Admiral
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Postby Deactivated Member » Wed Jan 26, 2005 12:50 am

And now you're teasing me in return--I'd love to join the SMWS, but I'm not sure it would be economically prudent for me. (You will no doubt be incredulous after toting up the value of the above bottles...but we all allocate resources in different ways.)
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Postby Lawrence » Wed Jan 26, 2005 8:07 am

Join and enjoy, it's that simple.
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Postby islayjunkie » Wed Jan 26, 2005 11:06 am

MrTattieHeid, how do you rate Clynelish 14y OB compared to other Clynelish?
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Postby Deactivated Member » Wed Jan 26, 2005 6:04 pm

islayjunkie, I'm not in a position to make a judgment. Aside from the bottle of 14 OB which I am now very much enjoying, I've only had a taste of the Cadenhead's, when I was at the Bow Bar in Edinburgh in October. I think I had a couple other Clynelishes there, my first experience with it, but I had quite a lot of things there in four days and it's all a bit of a blur! All I can tell you for sure about the Cadenhead's is that I was sufficiently impressed to run down to the Cadenhead's shop the next day and grab a bottle, despite already having about eight bottles to bring home. They said I got the last one in the shop. I don't know when I will open it, but I think I will open the Laing 'Advance Sample' soon, and will report then.
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Postby hpulley » Wed Jan 26, 2005 7:57 pm

Which 12yo Clynelish from Cadenhead's was that? I feel like I've asked the question before... I really enjoyed the 1992 (went through 2-3 bottles) and as I've said elsewhere I've looked for the 14yo but with no success and now that Cadenhead's only sells in their own shops, it looks doubtful that I ever will :(

Harry
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Postby Deactivated Member » Wed Jan 26, 2005 9:31 pm

I'm pretty sure you did, Harry, but I don't mind repeating myself. (Do they re-peat whisky?) It's a 1989 bourbon barrel, bottled 10/2001. I'm pretty sure you did, Harry, but I don't mind repeating myself. (Do they re-peat whisky?) It's a 1989 bourbon barrel, bottled 10/2001. I'm pretty sure you did, Harry, but I don't mind repeating myself.....
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Postby hpulley » Wed Jan 26, 2005 9:35 pm

Haha, point taken.

I think mine was also a 1989 but was bottled 2002 so was a different one.

Harry
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Postby Deactivated Member » Wed Jan 26, 2005 9:54 pm

I still have a few bottles left from the 1989 Signatory South African Sherry Butt and I cherish them at the fullest....

I do like a good Clynelish, I remember I had one from the US series and that was a hell of dram. Great stuff.

Cheers,

Erik
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Postby andrewfenton » Tue Feb 01, 2005 5:11 pm

On a separate note, does anyone have a theory on why Clynelish is not highly regarded by most review sites? In general I can find some degree of accord between my opinions, or at least understand that a certain recommended whisky has quality even if I don't like it myself. However almost always you see the Clynelishes being rated in the high 70s, which seems barmy to me........
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Postby Lawrence » Wed Feb 02, 2005 2:53 am

Perhaps this could be due to older bottlings and a recent review has not been done?
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Postby andrewfenton » Wed Feb 02, 2005 3:19 am

Possibly - but it would have to have changed spectacularly over the last two years :-)
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Postby Admiral » Wed Feb 02, 2005 3:29 am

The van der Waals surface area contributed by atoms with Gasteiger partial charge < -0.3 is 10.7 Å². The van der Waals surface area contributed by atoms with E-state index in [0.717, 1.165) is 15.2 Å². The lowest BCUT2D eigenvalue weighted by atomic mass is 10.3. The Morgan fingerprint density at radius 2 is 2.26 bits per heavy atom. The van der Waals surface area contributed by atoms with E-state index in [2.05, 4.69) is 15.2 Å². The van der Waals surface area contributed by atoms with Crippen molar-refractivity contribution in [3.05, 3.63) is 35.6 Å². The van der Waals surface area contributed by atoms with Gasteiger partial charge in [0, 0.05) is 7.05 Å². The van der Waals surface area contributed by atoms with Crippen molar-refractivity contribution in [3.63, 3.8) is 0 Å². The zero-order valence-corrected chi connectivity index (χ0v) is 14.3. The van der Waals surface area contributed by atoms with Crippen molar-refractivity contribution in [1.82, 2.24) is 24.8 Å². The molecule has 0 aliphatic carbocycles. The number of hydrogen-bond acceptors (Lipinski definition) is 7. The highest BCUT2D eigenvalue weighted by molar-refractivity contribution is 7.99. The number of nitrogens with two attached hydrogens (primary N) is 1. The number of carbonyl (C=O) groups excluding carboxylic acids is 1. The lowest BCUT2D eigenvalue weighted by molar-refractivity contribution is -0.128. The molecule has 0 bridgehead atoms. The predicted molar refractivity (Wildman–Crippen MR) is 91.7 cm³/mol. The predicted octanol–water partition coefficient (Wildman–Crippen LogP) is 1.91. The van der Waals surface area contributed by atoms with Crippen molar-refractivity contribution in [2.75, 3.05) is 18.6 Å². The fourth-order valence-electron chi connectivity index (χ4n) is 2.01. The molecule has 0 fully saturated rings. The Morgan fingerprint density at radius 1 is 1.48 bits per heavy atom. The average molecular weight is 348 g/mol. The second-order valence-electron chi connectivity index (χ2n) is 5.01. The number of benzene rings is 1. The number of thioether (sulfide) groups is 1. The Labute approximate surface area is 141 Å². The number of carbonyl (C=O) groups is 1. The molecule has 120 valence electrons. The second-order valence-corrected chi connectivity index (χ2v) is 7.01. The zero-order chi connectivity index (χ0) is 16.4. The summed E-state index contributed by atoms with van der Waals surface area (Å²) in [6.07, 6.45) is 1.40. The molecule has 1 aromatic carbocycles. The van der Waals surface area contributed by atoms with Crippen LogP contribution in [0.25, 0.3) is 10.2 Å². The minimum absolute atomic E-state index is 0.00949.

Not necessarily....bear in mind that in Michael Jackson's recent 5th edition of his Companion, the notes and scores from whiskies featured in the 4th edition remained unchanged. So for MJ's book at least, the scores haven't been changed since 1999.

Also, was there actually a Flora & Fauna bottling of Clynelish around back then? From what I've read here, it seems most people seem to think the new Hidden Malts release is a few rungs up the ladder.

Cheers,
Admiral
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Postby andrewfenton » Wed Feb 02, 2005 3:39 am

Well, tbh I don't follow Michael Jackson's tastes that much - he's not up to date enough, and his inability to rate anything labelled Macallan below 92% means he pretty far distant from my tastebuds :-)

I was thinking more of the likes of the maltmadness site (http://www.maltmaniacs.com/matrix/matrix.html) - even with 5 reviews, the Clynelish14 only averaged a score of 82. Two or three of those reviewers have tastes pretty close to mine, so I'm a little confused :?
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Postby hpulley » Wed Feb 02, 2005 5:01 am

I guess we know what the answer is now to the thread on underrated malts! Brora gets glowing marks but not Clynelish but I've always said how much I like the poor younger brother distillery. I guess its just been hidden in blends for too long to be taken seriously.

Harry
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Postby monkeybrain » Sun Feb 06, 2005 4:49 am

This might be subject to my experience and taste, but I did not find anything "fruity" about Clynelish. I found the after taste somewhat like burnt rubber. Nonetheless, Clynelish is really light but gives you that punch almost like flavored vodka.
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Postby islayjunkie » Sun Feb 06, 2005 5:45 am

monkeybrain wrote:This might be subject to my experience and taste, but I did not find anything "fruity" about Clynelish. I found the after taste somewhat like burnt rubber. Nonetheless, Clynelish is really light but gives you that punch almost like flavored vodka.


Or burnt pear maybe? I always detected pear and mellon... mostly pear.

The pear notes and peat play on each other nicely. I suppose I could get rubber out of that but not tire rubber. I've seen many people detect light citrus and floral notes. I get this in the nose a little but not on the tongue.
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Related whiskies : Clynelish , Clynelish 14 Years old